2. Ditch the Chore Cards

Here’s the problem when you assign chores with a chore chart or chore plan: your child will only do the assigned ones and nothing more.

As a family, we should be willing to pitch in and help other members when they fall behind, become sick, or are too busy or tired. It’s part of life in a family.

But when there is a checklist, if you need help with extra chores, your kid may say, “That’s not on my list of chores. It’s not my responsibility.” There’ll likely be an argument about “fairness” or negotiation on who gets what. It becomes a power struggle.

When family members nickel-and-dime what chores are or aren’t their responsibilities, the family cohesion is weakened.

Instead of assigning your kids chores, let them choose, and the chosen household tasks can be different every day. Sometimes more. Sometimes less.

Psychologists have found that when children have the autonomy to choose, they are much more likely to become motivated intrinsically ​7​.

Children learn that in a close-knit family, we help each other out. These are mutual obligations and opportunities to learn new skills, not just things we do to earn money.

3. Don’t Force Your Child To Do Chores When They Occasionally Say No

If you want your child to help out when you’re not feeling well, help them when they don’t want to do chores, too.

Altruism and helpful behavior are reciprocal ​8​. That’s how strong relationships can be developed together as a family. Show your child how to have each other’s back. Show them that your family is not “everyone is out for themselves.” Instead, you are a team.

If a child doesn’t care about the family enough to help without being rewarded or punished, how to get them to do housework should be the least of the parent’s worries.

The Harvard Grant Study actually finds that the best predictor of young adults’ success is having a close, nurturing relationship in childhood, not doing chores. If you don’t have such a parent-child relationship, stop worrying about how to get them to do chores and start working on your relationship to create a secure attachment.

4. Thank Them

Show your genuine appreciation and gratitude when your children do chores, and your kids will learn to appreciate your effort in raising them, too.

Like helping others, appreciation is reciprocal ​9​. If you don’t want your kid to take you for granted, show them you don’t take them for granted either. Show them how to appreciate others. Now and then, it also helps to point out what each family member does and thank them.

In the relational approach, the importance of chores lies not in whether or not children do them, but in why they do them.

Drawbacks

A drawback of this method is that it takes some time to become effective. The parents must be patient and make an effort to improve their relationship with their children.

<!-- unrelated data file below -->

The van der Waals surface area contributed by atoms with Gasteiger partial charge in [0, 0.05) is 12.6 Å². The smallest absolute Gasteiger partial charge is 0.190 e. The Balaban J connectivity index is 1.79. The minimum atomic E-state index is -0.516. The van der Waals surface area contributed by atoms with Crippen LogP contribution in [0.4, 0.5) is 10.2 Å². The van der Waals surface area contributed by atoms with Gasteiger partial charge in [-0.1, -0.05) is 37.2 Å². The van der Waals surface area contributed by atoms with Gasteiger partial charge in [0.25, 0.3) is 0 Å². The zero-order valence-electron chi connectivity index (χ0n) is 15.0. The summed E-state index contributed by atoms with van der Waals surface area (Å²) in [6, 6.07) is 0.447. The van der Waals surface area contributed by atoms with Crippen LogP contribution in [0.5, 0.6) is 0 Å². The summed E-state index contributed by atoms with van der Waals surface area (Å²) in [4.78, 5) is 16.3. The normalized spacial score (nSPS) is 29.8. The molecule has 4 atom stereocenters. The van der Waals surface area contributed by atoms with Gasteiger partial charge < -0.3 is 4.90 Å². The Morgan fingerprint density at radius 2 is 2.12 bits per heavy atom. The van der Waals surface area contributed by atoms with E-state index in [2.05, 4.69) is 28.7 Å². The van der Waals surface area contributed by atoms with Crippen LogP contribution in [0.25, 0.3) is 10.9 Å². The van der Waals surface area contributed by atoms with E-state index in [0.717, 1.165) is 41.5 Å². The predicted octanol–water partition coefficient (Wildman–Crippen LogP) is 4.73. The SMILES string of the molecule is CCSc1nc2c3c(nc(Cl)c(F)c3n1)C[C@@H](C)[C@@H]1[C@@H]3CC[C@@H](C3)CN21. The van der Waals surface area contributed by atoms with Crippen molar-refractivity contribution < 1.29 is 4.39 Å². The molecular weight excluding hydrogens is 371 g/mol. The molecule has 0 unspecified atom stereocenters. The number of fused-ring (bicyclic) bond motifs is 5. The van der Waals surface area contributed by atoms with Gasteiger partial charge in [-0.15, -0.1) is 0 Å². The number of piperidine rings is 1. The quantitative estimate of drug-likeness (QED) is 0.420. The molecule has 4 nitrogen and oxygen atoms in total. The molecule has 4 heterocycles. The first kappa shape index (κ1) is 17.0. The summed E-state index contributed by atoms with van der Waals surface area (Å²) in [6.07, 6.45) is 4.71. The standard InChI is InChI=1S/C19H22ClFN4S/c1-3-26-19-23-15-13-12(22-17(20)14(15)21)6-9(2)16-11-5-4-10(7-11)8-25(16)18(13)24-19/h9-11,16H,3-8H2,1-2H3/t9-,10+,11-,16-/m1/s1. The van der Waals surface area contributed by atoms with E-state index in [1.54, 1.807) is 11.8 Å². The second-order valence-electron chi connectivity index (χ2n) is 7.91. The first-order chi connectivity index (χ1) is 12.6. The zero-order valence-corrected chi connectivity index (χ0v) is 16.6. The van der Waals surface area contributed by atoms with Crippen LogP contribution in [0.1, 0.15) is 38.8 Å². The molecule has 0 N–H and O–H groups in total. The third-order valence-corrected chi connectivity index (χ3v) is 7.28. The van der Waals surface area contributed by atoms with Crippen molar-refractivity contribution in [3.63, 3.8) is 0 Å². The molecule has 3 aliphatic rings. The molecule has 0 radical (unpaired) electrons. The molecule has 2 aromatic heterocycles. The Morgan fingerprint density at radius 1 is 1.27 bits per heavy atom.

The method is ideal for parents who care more about developing their child’s character and improving their relationships rather than just getting chores done.

Token economy vs relational approach

Which method to use depends on what the purpose of chores is, as well as the results you hope to achieve at the end of the day.

These are the comparisons of the two methods.

Token approachRelational approach
PurposeGetting chores doneTeaching kids responsibilities and altruism
ProsGet results fast
Easy to implement
Develop a strong parent-child relationship- Kids value family life and altruism
ConsChores stop when rewards stop
Kids become less altruistic- Less sense of a supportive family
It takes parents longer and more effort to see results

Need Help Motivating Kids?

Online course How To Motivate Kids is a great place to start.

References

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    MURPHY JR B. Want to Raise Successful Kids? Science Says Do These 5 Things Every Day. Inc. Published 2019. https://www.inc.com/bill-murphy-jr/want-to-raise-successful-kids-science-says-do-these-5-things-every-day.html
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    Vaillant GE, McArthur CC, And Arlie Bock. 00290Vaillant-Grant-2Childhood.doc. Published online 2017. doi:10.7910/DVN/48WRX9/WYUKSH https://doi.org/10.7910/DVN/48WRX9/WYUKSH
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    Scaramella LV, Leve LD. Clarifying Parent–Child Reciprocities During Early Childhood: The Early Childhood Coercion Model. Clin Child Fam Psychol Rev. Published online June 2004:89-107. doi:10.1023/b:ccfp.0000030287.13160.a3 https://doi.org/10.1023/b:ccfp.0000030287.13160.a3
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    Guay F, Boggiano AK, Vallerand RJ. Autonomy Support, Intrinsic Motivation, and Perceived Competence: Conceptual and Empirical Linkages. Pers Soc Psychol Bull. Published online June 2001:643-650. doi:10.1177/0146167201276001 https://doi.org/10.1177/0146167201276001
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    Gintis H, Bowles S, Boyd R, Fehr E. Explaining altruistic behavior in humans. Evolution and Human Behavior. Published online May 2003:153-172. doi:10.1016/s1090-5138(02)00157-5 https://doi.org/10.1016/s1090-5138(02)00157-5
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    Bonnie KE, de Waal FB. The psychology of gratitude. Published online 2004:213.